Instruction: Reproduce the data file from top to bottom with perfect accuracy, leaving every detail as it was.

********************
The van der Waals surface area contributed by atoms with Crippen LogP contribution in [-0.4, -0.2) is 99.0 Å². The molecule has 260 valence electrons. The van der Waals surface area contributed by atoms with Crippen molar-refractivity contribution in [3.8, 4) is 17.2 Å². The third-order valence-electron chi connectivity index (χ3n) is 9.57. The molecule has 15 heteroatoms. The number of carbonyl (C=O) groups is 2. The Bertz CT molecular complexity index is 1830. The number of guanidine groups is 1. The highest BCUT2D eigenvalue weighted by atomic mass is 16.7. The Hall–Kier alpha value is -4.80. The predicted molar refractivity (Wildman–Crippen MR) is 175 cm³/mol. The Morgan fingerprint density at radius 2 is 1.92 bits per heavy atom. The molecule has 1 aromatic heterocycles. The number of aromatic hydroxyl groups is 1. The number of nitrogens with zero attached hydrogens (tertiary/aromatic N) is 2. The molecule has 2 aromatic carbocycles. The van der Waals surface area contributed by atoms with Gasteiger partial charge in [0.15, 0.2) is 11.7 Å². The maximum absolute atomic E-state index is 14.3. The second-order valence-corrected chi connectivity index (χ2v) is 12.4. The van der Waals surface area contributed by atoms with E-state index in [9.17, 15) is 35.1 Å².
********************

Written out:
The van der Waals surface area contributed by atoms with Crippen LogP contribution in [-0.4, -0.2) is 99.0 Å². The molecule has 260 valence electrons. The van der Waals surface area contributed by atoms with Crippen molar-refractivity contribution in [3.8, 4) is 17.2 Å². The third-order valence-electron chi connectivity index (χ3n) is 9.57. The molecule has 15 heteroatoms. The number of carbonyl (C=O) groups is 2. The Bertz CT molecular complexity index is 1830. The number of guanidine groups is 1. The highest BCUT2D eigenvalue weighted by atomic mass is 16.7. The Hall–Kier alpha value is -4.80. The predicted molar refractivity (Wildman–Crippen MR) is 175 cm³/mol. The Morgan fingerprint density at radius 2 is 1.92 bits per heavy atom. The molecule has 1 aromatic heterocycles. The number of aromatic hydroxyl groups is 1. The number of nitrogens with zero attached hydrogens (tertiary/aromatic N) is 2. The molecule has 2 aromatic carbocycles. The van der Waals surface area contributed by atoms with Gasteiger partial charge in [0.15, 0.2) is 11.7 Å². The maximum absolute atomic E-state index is 14.3. The second-order valence-corrected chi connectivity index (χ2v) is 12.4. The van der Waals surface area contributed by atoms with E-state index in [9.17, 15) is 35.1 Å².